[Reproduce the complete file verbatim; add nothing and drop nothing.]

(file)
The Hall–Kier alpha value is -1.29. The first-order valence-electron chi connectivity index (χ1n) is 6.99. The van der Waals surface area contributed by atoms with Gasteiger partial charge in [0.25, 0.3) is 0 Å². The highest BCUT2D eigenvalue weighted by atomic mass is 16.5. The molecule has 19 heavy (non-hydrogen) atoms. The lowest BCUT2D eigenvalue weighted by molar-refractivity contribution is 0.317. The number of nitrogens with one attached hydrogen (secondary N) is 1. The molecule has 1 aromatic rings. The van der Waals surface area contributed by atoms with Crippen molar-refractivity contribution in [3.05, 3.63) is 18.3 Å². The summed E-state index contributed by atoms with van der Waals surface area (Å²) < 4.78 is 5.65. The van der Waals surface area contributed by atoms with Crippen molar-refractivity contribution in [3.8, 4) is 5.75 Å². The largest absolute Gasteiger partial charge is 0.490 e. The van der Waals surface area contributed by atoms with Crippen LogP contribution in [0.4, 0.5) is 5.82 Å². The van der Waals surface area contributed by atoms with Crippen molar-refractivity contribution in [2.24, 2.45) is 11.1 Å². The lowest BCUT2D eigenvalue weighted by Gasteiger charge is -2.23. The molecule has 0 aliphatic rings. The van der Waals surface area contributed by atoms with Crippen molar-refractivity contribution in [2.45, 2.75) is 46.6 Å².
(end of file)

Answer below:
The Hall–Kier alpha value is -1.29. The first-order valence-electron chi connectivity index (χ1n) is 6.99. The van der Waals surface area contributed by atoms with Gasteiger partial charge in [0.25, 0.3) is 0 Å². The highest BCUT2D eigenvalue weighted by atomic mass is 16.5. The molecule has 19 heavy (non-hydrogen) atoms. The lowest BCUT2D eigenvalue weighted by molar-refractivity contribution is 0.317. The number of nitrogens with one attached hydrogen (secondary N) is 1. The molecule has 1 aromatic rings. The van der Waals surface area contributed by atoms with Crippen molar-refractivity contribution in [3.05, 3.63) is 18.3 Å². The summed E-state index contributed by atoms with van der Waals surface area (Å²) < 4.78 is 5.65. The van der Waals surface area contributed by atoms with Crippen molar-refractivity contribution in [3.8, 4) is 5.75 Å². The largest absolute Gasteiger partial charge is 0.490 e. The van der Waals surface area contributed by atoms with Crippen LogP contribution in [0.4, 0.5) is 5.82 Å². The van der Waals surface area contributed by atoms with Crippen molar-refractivity contribution in [2.24, 2.45) is 11.1 Å². The lowest BCUT2D eigenvalue weighted by Gasteiger charge is -2.23. The molecule has 0 aliphatic rings. The van der Waals surface area contributed by atoms with Crippen molar-refractivity contribution in [2.45, 2.75) is 46.6 Å².